As you drive through neighborhoods around downtown Los Angeles, they all have one thing in common: mountains of illegally dumped trash littering streets and alleys.
You’ll see the same trashy mess in parts of West LA, South LA and the San Fernando Valley.
“Illegal dumping is an issue that’s been impacting communities throughout Los Angeles for decades,” Mayor Karen Bass told the NBC4 I-Team this week. “That’s unacceptable,” Bass added.
She isn’t the first LA mayor to promise a crackdown on the kind of illegal dumping that the I-Team has been documenting, and questioning officials about, for more than six years.
In 2008, when then-Mayor Antonio Villaraigosa was in office, the LAPD vowed to crack down on illegal dumping. But it didn’t stop.
In 2018, the I-Team reported on a rat-infested mountain of illegally dumped garbage that stretched for a full block. The I-Team’s stories made international headlines.
Headlines that prompted then-Mayor Eric Garcetti to promise another crackdown on illegal dumping in June 2019.
“We will not tolerate businesses that use our public streets, our spaces, our alleyways as their private dumping ground,” Garcetti said, promising stiffer penalties for illegal dumpers.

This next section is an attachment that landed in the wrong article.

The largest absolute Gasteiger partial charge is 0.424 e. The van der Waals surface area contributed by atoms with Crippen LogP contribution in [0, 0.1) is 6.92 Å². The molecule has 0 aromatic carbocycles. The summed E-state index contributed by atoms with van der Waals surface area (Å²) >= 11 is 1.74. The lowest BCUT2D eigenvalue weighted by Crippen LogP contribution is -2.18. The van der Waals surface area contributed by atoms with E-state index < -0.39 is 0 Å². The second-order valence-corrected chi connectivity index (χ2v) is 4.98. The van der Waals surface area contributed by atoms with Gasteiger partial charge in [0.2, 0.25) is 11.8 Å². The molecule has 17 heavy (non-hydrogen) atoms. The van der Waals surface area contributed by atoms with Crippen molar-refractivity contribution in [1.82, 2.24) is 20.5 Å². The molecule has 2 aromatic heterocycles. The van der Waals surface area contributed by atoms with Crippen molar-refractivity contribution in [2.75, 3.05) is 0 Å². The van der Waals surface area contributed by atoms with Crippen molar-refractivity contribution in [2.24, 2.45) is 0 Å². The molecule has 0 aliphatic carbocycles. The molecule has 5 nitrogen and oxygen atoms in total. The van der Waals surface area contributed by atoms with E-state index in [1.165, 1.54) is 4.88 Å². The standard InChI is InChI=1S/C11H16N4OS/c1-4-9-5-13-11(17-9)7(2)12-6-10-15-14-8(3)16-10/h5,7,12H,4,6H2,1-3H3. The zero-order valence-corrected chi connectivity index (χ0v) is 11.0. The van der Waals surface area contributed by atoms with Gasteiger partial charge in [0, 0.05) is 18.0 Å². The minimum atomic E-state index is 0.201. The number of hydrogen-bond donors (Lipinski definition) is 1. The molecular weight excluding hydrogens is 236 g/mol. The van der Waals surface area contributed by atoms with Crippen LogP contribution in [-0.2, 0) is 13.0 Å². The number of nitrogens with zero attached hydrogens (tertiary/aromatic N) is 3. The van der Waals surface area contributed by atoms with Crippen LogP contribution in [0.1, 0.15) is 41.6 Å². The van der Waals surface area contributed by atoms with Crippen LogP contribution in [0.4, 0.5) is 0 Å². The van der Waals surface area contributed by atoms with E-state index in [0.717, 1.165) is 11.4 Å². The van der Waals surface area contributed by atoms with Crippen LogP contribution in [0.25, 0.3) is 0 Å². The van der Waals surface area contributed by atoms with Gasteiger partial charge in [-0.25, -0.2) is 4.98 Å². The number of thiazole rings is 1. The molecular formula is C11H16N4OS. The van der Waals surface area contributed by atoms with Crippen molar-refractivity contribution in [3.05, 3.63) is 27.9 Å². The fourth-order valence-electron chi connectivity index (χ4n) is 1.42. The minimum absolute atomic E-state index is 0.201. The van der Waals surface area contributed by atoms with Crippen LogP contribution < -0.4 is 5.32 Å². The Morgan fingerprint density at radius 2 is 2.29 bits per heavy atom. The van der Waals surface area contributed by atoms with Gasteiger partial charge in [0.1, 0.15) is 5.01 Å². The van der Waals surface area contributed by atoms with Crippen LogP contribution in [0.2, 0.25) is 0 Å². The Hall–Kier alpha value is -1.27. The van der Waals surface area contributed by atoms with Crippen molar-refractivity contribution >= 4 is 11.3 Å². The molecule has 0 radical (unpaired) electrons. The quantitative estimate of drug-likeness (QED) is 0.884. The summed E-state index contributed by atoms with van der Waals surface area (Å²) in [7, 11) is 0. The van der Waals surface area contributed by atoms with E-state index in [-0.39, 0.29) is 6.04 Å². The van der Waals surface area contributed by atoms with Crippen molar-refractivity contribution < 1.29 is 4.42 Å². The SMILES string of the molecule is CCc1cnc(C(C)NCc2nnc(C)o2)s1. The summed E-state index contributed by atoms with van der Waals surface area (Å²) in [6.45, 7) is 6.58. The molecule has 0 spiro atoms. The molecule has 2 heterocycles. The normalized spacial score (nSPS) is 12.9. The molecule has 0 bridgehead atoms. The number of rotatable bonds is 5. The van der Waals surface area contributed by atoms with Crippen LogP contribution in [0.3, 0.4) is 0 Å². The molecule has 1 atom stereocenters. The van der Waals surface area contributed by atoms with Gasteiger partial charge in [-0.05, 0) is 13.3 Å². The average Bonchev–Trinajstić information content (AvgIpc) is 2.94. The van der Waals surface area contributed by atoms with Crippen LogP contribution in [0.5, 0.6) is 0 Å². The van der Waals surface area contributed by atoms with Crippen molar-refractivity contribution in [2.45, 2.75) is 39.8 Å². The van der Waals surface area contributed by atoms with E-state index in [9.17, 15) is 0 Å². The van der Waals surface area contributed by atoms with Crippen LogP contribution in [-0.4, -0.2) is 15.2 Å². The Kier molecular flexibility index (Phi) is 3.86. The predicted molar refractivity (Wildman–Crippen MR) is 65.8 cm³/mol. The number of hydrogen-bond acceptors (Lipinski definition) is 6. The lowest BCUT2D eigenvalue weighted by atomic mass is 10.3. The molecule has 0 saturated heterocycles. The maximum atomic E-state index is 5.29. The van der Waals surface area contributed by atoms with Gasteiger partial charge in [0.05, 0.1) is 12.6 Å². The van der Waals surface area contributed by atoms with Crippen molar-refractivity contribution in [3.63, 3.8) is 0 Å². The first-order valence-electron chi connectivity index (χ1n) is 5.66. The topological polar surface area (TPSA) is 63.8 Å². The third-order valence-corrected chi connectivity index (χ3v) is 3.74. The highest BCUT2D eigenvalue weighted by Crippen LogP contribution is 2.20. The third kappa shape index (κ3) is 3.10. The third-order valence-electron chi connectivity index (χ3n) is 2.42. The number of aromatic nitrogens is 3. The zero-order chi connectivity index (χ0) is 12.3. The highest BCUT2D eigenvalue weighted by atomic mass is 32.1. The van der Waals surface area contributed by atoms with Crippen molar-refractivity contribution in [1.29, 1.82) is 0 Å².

“We have seen absolutely no difference,” says Estela Lopez, head of the Downtown Industrial Business Improvement District. “If anything, the illegal dumping problem has gotten worse,” Lopez told the I-Team.
Lopez looks out her office windows on Crocker Avenue often and sees piles of trash from nearby businesses dumped in the alley.
“For the businesses doing this illegal dumping, either they’re getting away with it, or if they’re caught it’s just the price of doing business,” Lopez said.
Lopez points out that illegally dumped trash costs taxpayers millions of dollars a year, because city sanitation crews end up picking it up.
And an internal report by LA Sanitation, obtained by the I-Team, shows how common illegal dumping remains in some areas.
Sanitation officials observed LA’s Flower District for a two week period around Valentine’s Day and found 34 businesses in that one area had inadequate trash collection service, and they issued citations to 68 businesses illegally caught dumping trash.
“We need tougher penalties. We need something to show the illegal dumpers that we mean business,” Estela Lopez says.
The I-Team reviewed hundreds of illegal dumping citations from the first three months of 2023 and found most were just warnings with no penalty. When there is a fine, it can be as little as $250.
LA Sanitation’s chief of enforcement who is in charge of catching illegal dumpers says tougher penalties would help curb the problem, but higher fines have to be approved by the city council.
“It could definitely put a strain on them [the dumpers] because if the fines are a lot higher, it’s definitely going to be more in the pocket,” says LA Sanitation’s Abraham Abrahamian.
Bass has vowed to a new crackdown on illegal dumping.
In a statement to the I-Team, Bass said she’s now working with departments to come up with strategies to stop illegal dumping.